Collaborator: Michelle Baybutt from the Healthy Settings Development Unit, School of Public Health and Clinical Sciences, University of Central Lancashire

Follow-Up Study Of DH Funded Provision of NRT in HM Prisons
(Commissioned by Prison Health and the Tobacco Policy Team at the Department of Health)

This study evaluated the impact of Department of Health-funded NRT in prisons from 2003-2005. The research adopted a case study approach, using a mix of quantitative and qualitative methods to explore processes relating to the administration of NRT in the prison context, and to measure smoking cessation outcomes over one year. Projects in a number of prisons in the North West Region in England were evaluated.

CTCR Staff: Susan MacAskill and Douglas Eadie

MacAskill S (2005). The Impact of DH Funded Provision of NRT in HM Prisons. Revised Findings. Stirling: Institute for Social Marketing, University of Stirling, November. Available here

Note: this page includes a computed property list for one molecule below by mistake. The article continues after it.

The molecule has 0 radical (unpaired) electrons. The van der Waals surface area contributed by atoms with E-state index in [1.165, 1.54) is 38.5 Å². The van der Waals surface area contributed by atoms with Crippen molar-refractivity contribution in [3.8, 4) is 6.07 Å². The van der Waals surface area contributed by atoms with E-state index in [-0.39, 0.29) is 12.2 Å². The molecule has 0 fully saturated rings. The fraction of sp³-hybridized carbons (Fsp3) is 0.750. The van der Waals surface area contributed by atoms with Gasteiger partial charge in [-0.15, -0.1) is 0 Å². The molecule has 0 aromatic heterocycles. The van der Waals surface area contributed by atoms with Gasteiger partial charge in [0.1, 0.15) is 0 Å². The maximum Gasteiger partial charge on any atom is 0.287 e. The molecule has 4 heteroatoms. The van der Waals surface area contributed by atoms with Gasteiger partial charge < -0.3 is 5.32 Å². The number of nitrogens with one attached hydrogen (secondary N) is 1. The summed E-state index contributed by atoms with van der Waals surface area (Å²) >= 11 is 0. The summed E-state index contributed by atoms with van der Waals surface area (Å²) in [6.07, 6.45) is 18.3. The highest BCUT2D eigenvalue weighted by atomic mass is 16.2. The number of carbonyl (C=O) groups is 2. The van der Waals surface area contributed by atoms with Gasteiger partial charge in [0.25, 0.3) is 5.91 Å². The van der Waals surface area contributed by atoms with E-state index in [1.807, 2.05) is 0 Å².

MacAskill S and Hayton P (2007). Stop Smoking Support in HM Prisons: The Impact of Nicotine Replacement Therapy - Executive Summary and Best Practice Checklist. Stirling: Institute for Social Marketing, University of Stirling, March. Available here

Tobacco-Related Work in Prisons
(Commissioned by Prison Health and the Tobacco Policy Team at the Department of Health)

A mapping exercise was undertaken of current and planned smoking cessation work with prisoners and staff, and of wider prison tobacco-related activities, across NHS smoking cessation services and HM Prison Service. The information was disseminated in seminars held across England and Wales and will facilitate future developments in this key area.

CTCR Staff: Susan MacAskill and Susan Anderson (left 2005)